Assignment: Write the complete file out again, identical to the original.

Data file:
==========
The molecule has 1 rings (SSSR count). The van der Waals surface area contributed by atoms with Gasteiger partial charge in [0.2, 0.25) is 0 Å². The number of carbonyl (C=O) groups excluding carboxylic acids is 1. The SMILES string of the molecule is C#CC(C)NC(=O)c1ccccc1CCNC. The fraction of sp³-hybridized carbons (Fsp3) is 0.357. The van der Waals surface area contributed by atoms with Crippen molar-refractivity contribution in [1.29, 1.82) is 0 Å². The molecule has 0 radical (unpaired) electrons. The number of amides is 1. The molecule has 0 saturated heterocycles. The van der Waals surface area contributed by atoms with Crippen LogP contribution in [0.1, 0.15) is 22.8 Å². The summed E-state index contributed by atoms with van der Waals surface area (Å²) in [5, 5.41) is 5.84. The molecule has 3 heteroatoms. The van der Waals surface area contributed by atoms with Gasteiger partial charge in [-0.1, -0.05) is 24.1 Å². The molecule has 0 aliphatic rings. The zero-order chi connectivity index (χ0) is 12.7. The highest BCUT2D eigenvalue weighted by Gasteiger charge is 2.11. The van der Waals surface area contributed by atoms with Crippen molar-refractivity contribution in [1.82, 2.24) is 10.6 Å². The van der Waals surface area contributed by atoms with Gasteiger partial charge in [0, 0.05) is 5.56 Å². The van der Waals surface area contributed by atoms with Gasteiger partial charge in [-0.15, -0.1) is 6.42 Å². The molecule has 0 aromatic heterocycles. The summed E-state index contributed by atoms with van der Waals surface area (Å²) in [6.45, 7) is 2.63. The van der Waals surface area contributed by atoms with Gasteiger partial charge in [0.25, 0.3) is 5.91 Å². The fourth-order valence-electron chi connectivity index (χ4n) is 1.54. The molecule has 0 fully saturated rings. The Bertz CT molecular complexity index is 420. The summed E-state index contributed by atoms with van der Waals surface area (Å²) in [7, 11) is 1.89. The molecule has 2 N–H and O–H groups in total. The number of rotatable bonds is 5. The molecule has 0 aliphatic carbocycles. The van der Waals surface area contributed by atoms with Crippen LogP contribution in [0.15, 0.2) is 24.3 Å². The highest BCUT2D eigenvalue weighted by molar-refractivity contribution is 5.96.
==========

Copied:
The molecule has 1 rings (SSSR count). The van der Waals surface area contributed by atoms with Gasteiger partial charge in [0.2, 0.25) is 0 Å². The number of carbonyl (C=O) groups excluding carboxylic acids is 1. The SMILES string of the molecule is C#CC(C)NC(=O)c1ccccc1CCNC. The fraction of sp³-hybridized carbons (Fsp3) is 0.357. The van der Waals surface area contributed by atoms with Crippen molar-refractivity contribution in [1.29, 1.82) is 0 Å². The molecule has 0 radical (unpaired) electrons. The number of amides is 1. The molecule has 0 saturated heterocycles. The van der Waals surface area contributed by atoms with Crippen LogP contribution in [0.1, 0.15) is 22.8 Å². The summed E-state index contributed by atoms with van der Waals surface area (Å²) in [5, 5.41) is 5.84. The molecule has 3 heteroatoms. The van der Waals surface area contributed by atoms with Gasteiger partial charge in [-0.1, -0.05) is 24.1 Å². The molecule has 0 aliphatic rings. The zero-order chi connectivity index (χ0) is 12.7. The highest BCUT2D eigenvalue weighted by Gasteiger charge is 2.11. The van der Waals surface area contributed by atoms with Crippen molar-refractivity contribution in [1.82, 2.24) is 10.6 Å². The van der Waals surface area contributed by atoms with Gasteiger partial charge in [0, 0.05) is 5.56 Å². The van der Waals surface area contributed by atoms with Gasteiger partial charge in [-0.15, -0.1) is 6.42 Å². The molecule has 0 aromatic heterocycles. The summed E-state index contributed by atoms with van der Waals surface area (Å²) in [6.45, 7) is 2.63. The van der Waals surface area contributed by atoms with Gasteiger partial charge in [0.25, 0.3) is 5.91 Å². The fourth-order valence-electron chi connectivity index (χ4n) is 1.54. The molecule has 0 fully saturated rings. The Bertz CT molecular complexity index is 420. The summed E-state index contributed by atoms with van der Waals surface area (Å²) in [7, 11) is 1.89. The molecule has 2 N–H and O–H groups in total. The number of rotatable bonds is 5. The molecule has 0 aliphatic carbocycles. The van der Waals surface area contributed by atoms with Crippen LogP contribution in [0.15, 0.2) is 24.3 Å². The highest BCUT2D eigenvalue weighted by molar-refractivity contribution is 5.96.